It is time for the annual U.S. 1 Summer Fiction Issue Writers’ Reception and publication Party on Wednesday, August 21, from 5 to 8 p.m. And you’re invited.
Created in partnership with the D&R Greenway Land Trust, 1 Preservation Place in Princeton, it’s a public celebration of regional writers whose work appeared in the July 24 Summer Fiction issue.
While readings begin at 6 p.m., come early, mingle, and snack with participating writers and U.S. 1/Community News Service writers, editors, and publishers.
Hope to see you there.
How a Monster Came to U.S. 1
As the saying goes, every picture has a story to tell. And U.S. 1’s August 7 cover for the “Nightmare on State Street” is no exception. Professional regional artist Mark Schreiber created the image in 2011 as part of a series of images for a story I wrote as an online experiment.
After reading a report on how Japanese writers were releasing stories for subway commuters through Twitter, I decided to write a story released in a series of blogs — something equivalent to stories told through letters or journal entries, as in the novel “Dracula.”
I also decided that it would be fun to write a monster story set in Trenton. After all monsters are good for a city’s PR, think King Kong and New York City or Godzilla and Tokyo. As the New Jersey slogan goes, “Perfect Together.”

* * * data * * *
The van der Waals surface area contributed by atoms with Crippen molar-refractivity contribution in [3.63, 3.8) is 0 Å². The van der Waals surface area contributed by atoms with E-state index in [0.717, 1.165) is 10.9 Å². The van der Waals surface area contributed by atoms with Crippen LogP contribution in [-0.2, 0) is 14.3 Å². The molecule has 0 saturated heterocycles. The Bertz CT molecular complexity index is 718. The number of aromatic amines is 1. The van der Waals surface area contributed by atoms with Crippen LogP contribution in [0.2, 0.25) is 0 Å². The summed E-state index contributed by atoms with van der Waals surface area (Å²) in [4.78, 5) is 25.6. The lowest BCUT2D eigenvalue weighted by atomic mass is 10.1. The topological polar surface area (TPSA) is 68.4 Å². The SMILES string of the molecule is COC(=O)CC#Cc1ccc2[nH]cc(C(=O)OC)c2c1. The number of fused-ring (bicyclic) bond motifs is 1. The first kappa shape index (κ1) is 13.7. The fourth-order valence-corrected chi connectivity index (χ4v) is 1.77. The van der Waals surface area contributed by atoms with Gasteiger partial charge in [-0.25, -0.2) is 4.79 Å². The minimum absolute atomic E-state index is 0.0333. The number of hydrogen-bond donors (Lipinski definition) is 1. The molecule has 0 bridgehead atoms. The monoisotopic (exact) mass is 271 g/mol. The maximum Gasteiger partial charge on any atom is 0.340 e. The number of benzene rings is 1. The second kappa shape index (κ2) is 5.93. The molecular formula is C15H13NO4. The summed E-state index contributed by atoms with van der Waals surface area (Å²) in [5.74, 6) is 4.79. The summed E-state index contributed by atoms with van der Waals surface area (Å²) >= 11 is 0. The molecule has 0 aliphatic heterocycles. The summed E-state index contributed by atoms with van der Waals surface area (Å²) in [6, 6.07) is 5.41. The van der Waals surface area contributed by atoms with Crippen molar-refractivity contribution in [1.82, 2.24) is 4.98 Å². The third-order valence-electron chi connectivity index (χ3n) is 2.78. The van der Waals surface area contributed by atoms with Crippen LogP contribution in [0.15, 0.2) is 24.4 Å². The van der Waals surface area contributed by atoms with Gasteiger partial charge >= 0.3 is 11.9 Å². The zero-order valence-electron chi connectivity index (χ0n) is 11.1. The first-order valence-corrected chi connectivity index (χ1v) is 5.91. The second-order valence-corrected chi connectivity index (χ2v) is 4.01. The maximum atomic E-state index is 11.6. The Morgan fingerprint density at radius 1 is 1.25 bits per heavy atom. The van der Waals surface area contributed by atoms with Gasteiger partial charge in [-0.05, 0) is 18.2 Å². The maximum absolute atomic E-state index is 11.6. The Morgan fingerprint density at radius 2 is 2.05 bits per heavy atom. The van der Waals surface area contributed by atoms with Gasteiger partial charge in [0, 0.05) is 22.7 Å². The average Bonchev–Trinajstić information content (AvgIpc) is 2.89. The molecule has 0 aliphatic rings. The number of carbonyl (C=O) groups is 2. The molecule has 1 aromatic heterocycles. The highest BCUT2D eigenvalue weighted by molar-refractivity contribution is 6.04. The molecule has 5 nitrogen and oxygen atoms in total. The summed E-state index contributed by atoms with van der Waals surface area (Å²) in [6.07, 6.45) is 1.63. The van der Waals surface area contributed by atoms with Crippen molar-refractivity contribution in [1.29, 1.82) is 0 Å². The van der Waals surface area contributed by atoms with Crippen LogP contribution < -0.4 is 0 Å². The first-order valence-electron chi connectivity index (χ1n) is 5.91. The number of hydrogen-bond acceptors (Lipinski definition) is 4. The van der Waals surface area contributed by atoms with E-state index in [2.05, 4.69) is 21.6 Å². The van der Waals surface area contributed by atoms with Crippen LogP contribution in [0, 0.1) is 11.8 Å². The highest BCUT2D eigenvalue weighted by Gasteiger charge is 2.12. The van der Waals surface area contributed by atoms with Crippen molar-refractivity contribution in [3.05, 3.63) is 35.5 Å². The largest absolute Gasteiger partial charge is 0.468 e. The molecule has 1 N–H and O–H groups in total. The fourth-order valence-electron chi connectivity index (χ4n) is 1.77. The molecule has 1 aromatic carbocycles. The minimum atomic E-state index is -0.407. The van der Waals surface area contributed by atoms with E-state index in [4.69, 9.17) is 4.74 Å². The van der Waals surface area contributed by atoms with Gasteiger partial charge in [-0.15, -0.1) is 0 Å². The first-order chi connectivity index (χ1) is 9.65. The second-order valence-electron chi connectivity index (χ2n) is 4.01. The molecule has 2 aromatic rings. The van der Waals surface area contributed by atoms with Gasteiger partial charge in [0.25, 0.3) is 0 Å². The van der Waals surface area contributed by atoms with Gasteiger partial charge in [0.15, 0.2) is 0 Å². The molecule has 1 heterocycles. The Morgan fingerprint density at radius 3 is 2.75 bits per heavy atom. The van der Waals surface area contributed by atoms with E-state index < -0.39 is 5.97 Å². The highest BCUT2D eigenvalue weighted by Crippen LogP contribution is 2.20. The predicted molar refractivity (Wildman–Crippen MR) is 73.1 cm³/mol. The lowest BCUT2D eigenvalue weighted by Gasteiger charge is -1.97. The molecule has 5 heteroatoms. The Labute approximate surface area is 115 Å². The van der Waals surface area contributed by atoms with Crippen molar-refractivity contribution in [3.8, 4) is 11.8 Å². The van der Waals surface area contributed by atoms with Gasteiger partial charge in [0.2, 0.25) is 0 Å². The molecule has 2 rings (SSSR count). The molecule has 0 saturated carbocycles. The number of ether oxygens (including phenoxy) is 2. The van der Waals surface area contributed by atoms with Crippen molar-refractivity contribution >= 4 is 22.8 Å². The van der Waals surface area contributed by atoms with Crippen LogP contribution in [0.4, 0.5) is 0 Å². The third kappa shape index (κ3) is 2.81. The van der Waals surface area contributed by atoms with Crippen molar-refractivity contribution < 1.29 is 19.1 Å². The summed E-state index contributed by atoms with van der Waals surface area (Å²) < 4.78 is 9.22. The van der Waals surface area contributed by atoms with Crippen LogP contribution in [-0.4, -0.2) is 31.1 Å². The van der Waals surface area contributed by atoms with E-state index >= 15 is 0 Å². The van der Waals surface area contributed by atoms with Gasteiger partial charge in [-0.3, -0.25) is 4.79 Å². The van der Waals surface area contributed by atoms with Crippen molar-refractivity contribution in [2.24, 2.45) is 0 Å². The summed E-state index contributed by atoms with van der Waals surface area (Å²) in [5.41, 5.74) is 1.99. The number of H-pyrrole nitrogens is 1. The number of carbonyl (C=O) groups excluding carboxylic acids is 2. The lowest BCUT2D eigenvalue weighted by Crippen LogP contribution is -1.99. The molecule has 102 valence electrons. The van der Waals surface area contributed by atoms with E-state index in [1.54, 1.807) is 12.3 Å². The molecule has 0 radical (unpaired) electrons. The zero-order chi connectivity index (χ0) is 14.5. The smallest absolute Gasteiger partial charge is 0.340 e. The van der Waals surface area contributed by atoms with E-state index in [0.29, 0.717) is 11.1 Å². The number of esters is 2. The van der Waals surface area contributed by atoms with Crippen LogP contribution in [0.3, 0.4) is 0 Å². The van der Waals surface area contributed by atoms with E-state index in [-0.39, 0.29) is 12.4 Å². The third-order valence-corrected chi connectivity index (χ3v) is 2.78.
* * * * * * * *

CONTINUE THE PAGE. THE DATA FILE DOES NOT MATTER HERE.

Schreiber and I had met working on some regional art projects. When I mentioned my idea, he got interested, asked to read what I had, and created a series of illustrations.
His artistry brought the project to another level. And soon we had a story with images designed to be released in seven installments that chronicled in seemingly real time a story of a creature terrorizing the capital city.
I arranged to use the Trenton Artists Workshop Association’s blog site to publish the story, now called “Crashtrenton.blog,” and released it in weekly installments from October 28 (for Halloween) through December 9, 2011. It also appeared on Facebook and in email alerts to TAWA members.
While nothing earth-shattering happened, we were satisfied, and Schreiber gave me permission to use the images whenever I wanted.
And that is how years later a nonpolitical image designed to tell a monster story came to U.S. 1.
The images are just a blip in Schreiber’s 30-plus years as a professional artist. In addition to being a licensed architect and working with architectural firms, he has created murals and book illustrations, produced a series of Princeton-area images, and received private and government painting commissions.
As demonstrated by U.S. 1’s October 10, 2012, article, Schreiber has also garnered national attention for using an unusual medium to create art — wine — and has been flown to Napa Valley to produce art events for companies such as Turner Broadcasting.
For more on the Bucks County-based artist, visit www.markschreiberartist.com.